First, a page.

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  The term symbiosis was coined (from Greek) by Heinrich de Bary in the 19th century, to mean ‘living together of dissimilarly named organisms’. In the modern context, a symbiosis is a mutually beneficial association between different types of organism (where the organisms are not intimately associated in space, the term mutualism is sometimes used). A lichen, for example, is a symbiotic association of algae and fungus, allowing both organisms to colonize habitats in which they could not survive without their symbiotic partners. Symbiotic relationships pervade all levels of biological systems. Most animals, including humans, harbour symbiotic microorganisms which aid the digestion of food, while many plants provide shelter to symbiotic bacteria and fungi which enhance their ability to extract nutrients from the environment. It seems probable that symbiotic relationships played a key role in biogenesis (the development of life) and in evolution itself.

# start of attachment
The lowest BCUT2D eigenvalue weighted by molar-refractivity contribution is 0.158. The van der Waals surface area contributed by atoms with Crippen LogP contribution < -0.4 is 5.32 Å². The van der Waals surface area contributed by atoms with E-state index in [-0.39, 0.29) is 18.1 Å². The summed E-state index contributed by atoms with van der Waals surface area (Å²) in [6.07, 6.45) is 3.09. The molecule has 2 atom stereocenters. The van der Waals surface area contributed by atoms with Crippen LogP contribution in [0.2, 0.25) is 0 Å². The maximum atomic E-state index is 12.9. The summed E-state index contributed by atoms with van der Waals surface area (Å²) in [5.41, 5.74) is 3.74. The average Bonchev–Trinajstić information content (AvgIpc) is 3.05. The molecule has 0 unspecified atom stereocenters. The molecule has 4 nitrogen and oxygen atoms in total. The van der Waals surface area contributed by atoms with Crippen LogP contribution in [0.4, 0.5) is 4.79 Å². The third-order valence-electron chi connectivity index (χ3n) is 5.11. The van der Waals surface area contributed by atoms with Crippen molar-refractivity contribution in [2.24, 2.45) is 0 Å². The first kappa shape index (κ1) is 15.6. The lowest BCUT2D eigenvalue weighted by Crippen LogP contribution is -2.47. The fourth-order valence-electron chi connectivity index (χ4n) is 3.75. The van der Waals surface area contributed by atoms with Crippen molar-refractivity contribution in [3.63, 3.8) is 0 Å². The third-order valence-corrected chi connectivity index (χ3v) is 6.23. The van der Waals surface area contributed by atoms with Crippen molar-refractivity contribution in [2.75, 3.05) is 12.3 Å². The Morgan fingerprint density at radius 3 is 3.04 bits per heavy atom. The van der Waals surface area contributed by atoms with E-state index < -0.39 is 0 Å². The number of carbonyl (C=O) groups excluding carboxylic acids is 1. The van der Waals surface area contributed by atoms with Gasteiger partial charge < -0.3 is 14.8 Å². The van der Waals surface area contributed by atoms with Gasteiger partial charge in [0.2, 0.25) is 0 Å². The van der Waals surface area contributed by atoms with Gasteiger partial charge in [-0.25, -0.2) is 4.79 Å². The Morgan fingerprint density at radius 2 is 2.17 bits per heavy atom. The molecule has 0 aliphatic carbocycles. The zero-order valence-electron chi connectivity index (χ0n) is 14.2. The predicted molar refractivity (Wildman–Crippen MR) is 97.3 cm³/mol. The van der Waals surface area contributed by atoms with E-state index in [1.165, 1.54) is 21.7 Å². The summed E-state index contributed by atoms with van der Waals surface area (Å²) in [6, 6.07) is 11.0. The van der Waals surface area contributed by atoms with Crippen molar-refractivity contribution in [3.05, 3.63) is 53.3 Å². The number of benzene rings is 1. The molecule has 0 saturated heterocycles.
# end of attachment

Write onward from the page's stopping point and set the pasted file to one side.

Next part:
Multicellular organisms such as plants and animals, and many single-celled organisms, such as protozoa, have cells which are described as eukaryotic and are distinguishable from prokaryotic cells such as bacteria because they possess organelles. These are bodies, surrounded by membrane, which are found within the eukaryotic cell and which are generally specialized in function. The observation that these organelles can divide independently of the cell, and that they appear to possess their own nucleic acid, has led to the suggestion that eukaryotic cells may have originated in a symbiotic relationship of several prokaryotic cells. This idea remains an unproven hypothesis, but there exists substantial evidence that many living organisms are based upon a primeval symbiosis. RB

See also niche.Further reading Lynn Margulis, Symbiosis in Cell Evolution.



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